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by Pete Prodoehl

Introduction

Use a pushbutton in place of an on/off switch by utilizing code that keeps track of button presses.

Video Overview

Featured Document

  1. Let's start by going over what we refer to as switches and buttons, and how they differ.
    • Let's start by going over what we refer to as switches and buttons, and how they differ.

    • A switch will have two (or more) positions that can be set by physically moving part of the switch, and the switch will then remain in that state. If you slide the switch one direction it will be ON, and if you slide it the other direction it will be OFF.

    • A button works by making contact and closing a circuit only when it is being pressed and held down. When you release the button it breaks the contact and the circuit is no longer ON.

    • Using a microcontroller (a micro:bit in this instance) we can track how many times the button is pressed, and then use that information to control our circuit, setting it to ON or OFF depending on the state of a variable we determine using a mathematical operation.

  2. Our circuit is pretty simple. We'll connect a pushbutton to Pin 8, and an LED to Pin 3, and then make sure both of the connect to GND.
    • Our circuit is pretty simple.

    • We'll connect a pushbutton to Pin 8, and an LED to Pin 3, and then make sure both of the connect to GND.

    • In this circuit Pin 3 will function as an OUTPUT and turn on (or off) the LED, and Pin 8 will function as an INPUT, and receive a signal from the pushbutton.

    • Both pins 3 and 8 need to be connected to ground to complete the circuit and allow them to function.

  3. Connect a USB cable to the micro:bit and then plug it into your computer. We'll be using makecode.microbit.org to program our board. It uses a simple drag and drop block interface.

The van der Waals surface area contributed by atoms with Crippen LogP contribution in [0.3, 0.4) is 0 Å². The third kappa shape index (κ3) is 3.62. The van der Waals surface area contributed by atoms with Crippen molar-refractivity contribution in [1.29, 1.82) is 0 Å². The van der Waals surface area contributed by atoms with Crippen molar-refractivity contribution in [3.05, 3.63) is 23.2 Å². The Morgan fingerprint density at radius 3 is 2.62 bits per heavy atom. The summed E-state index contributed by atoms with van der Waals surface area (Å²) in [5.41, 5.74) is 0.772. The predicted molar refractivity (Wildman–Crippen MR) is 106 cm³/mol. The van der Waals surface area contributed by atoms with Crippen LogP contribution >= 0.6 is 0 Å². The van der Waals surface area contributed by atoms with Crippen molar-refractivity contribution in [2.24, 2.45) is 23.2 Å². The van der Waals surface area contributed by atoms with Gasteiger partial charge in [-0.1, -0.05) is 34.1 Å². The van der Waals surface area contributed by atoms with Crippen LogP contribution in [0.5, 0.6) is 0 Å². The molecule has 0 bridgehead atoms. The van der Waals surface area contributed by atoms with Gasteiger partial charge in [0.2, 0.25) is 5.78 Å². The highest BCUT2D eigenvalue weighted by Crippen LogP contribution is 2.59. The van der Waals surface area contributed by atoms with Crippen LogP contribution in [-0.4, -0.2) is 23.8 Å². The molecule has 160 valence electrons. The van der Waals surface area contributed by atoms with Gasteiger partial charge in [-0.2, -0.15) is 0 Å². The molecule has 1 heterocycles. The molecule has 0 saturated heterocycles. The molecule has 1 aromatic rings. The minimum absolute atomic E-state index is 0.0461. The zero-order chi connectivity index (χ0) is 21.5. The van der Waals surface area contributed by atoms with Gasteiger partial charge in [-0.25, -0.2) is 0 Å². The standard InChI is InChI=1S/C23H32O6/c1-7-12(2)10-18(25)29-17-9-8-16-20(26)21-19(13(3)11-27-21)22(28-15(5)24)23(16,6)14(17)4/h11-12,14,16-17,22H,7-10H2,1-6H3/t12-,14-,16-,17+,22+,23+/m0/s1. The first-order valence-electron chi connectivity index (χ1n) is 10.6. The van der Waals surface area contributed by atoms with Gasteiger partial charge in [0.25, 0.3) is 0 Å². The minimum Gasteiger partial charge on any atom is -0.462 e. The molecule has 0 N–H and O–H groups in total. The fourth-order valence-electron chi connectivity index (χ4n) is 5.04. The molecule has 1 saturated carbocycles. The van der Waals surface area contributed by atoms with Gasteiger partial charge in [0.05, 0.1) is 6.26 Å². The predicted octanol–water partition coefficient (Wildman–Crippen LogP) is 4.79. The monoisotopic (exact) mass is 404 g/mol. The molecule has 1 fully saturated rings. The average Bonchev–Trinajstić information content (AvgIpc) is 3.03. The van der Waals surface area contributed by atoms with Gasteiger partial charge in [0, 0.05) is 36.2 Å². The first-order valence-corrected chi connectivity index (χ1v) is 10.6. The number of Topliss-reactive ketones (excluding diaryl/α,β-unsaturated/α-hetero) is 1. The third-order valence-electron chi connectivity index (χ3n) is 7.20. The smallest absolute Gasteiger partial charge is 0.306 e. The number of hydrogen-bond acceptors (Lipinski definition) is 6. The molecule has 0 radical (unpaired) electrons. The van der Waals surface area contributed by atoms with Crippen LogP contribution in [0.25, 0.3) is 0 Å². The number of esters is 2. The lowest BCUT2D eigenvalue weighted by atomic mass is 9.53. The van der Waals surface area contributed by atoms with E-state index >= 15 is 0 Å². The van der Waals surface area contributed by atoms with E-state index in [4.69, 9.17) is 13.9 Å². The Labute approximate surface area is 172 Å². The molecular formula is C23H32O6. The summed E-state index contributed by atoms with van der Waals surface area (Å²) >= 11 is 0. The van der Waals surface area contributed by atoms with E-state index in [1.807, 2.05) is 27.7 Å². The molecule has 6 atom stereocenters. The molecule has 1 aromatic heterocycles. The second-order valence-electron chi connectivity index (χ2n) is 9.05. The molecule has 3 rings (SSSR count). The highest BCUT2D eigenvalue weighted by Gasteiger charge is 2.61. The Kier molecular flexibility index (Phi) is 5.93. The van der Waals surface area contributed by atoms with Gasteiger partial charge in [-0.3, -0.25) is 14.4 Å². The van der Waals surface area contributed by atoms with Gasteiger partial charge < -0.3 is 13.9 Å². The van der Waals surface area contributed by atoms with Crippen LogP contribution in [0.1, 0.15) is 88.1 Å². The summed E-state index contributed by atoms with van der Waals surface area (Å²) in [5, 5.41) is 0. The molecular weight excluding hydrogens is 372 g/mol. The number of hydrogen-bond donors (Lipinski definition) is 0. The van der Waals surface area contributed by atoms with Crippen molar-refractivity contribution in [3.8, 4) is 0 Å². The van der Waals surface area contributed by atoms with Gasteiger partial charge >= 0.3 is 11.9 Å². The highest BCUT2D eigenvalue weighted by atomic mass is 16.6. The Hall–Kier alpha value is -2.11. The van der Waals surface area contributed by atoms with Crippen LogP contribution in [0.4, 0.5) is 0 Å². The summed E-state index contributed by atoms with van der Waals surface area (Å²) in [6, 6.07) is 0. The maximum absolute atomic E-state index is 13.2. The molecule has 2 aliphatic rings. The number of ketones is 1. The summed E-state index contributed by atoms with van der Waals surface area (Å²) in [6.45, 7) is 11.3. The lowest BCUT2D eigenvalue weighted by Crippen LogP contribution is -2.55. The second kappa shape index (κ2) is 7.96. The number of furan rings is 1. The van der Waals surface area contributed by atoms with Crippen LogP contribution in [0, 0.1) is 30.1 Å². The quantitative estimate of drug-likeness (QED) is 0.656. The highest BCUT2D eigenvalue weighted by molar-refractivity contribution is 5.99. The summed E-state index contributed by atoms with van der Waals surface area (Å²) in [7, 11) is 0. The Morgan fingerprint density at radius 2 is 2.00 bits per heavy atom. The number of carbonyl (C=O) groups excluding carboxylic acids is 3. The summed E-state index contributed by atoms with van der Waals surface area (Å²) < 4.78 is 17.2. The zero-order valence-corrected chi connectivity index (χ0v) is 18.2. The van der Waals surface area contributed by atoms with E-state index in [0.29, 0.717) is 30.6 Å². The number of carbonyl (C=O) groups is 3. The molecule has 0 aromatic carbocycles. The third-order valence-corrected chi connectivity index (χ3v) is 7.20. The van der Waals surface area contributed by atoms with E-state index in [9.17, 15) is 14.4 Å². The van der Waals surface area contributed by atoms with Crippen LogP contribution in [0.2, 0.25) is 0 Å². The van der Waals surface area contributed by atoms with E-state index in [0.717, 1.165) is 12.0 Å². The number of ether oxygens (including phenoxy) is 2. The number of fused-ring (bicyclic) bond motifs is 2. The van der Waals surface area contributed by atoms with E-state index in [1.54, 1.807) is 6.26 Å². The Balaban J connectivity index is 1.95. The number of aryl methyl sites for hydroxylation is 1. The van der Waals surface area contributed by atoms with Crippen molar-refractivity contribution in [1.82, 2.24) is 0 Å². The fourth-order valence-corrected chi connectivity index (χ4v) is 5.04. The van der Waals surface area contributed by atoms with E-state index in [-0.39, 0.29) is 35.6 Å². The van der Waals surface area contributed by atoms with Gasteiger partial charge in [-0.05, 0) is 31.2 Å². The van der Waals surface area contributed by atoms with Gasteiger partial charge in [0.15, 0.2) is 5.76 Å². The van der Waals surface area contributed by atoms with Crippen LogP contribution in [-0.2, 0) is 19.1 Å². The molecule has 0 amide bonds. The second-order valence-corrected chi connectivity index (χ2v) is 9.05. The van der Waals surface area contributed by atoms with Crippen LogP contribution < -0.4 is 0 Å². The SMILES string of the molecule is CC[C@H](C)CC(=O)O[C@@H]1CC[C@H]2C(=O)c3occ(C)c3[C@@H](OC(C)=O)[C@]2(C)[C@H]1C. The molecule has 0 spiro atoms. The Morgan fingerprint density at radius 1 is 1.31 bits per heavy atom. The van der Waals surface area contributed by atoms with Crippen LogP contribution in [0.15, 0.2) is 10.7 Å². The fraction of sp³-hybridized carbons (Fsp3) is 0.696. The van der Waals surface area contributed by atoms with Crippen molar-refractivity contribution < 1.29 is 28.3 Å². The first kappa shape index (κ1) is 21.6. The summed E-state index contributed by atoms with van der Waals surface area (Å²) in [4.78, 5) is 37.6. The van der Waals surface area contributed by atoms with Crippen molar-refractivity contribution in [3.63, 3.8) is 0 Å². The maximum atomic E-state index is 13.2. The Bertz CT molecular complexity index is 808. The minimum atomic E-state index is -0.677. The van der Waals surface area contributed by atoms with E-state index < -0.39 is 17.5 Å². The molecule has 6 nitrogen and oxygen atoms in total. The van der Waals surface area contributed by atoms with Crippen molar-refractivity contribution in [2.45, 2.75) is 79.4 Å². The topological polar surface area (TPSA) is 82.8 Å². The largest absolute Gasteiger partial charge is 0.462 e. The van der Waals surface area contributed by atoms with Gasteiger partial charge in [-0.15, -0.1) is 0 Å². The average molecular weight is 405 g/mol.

• Connect a USB cable to the micro:bit and then plug it into your computer.

    • We'll be using makecode.microbit.org to program our board. It uses a simple drag and drop block interface.

    • We're going to load the following code for our On-Off Button program: https://makecode.microbit.org/_4d22w86Kd...

    • Since we're just using a pushbutton and an LED we can power our circuit using the same USB cable we used to program our micro:bit - No battery pack needed.

  4. Our circuit works by keeping track of how many times the button is pressed, and then turning on the LED every time we see an even number.
    • Our circuit works by keeping track of how many times the button is pressed, and then turning on the LED every time we see an even number.

    • So we start our counter at 1, and our LED is set to off. When we press the button the counter goes to 2, and the LED is set to on. From there 3 is off, 4 is on, 5 is off, etc.

    • We also track the previous state of our button, and compare it to the new state of our button so we know when it has been pressed.

    • The code may seem a bit complex, but read through it, and see if it makes sense.

    • Download the attached PDF file to read through the text describing the code in detail.

  5. Once you've built your circuit, loaded the code, and have it powered by a USB cable... you can test it out! When you start the LED should be off. If you press the button once it should turn on, then if you press the button again it should turn off.
    • Once you've built your circuit, loaded the code, and have it powered by a USB cable... you can test it out!

    • When you start the LED should be off. If you press the button once it should turn on, then if you press the button again it should turn off.

    • Keep going! Each alternating button press should turn on and then off the LED.

    • You just make an on/off switch using a momentary push button!

  6. If you really dig math, check out the Wikipedia page about the Modulo operation.
    • If you really dig math, check out the Wikipedia page about the Modulo operation.

    • Can you write code that would check for every third button press, or every forth, or even tenth? It's all just math, really.

    • Can you think of a project where using a button like this would be useful?

    • What if you want to use more than one button like this? You'll need to add more variables to track each button individually, but it shouldn't be that difficult.

Finish Line

One other person completed this guide.

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Pete Prodoehl

Member since: 03/04/2020

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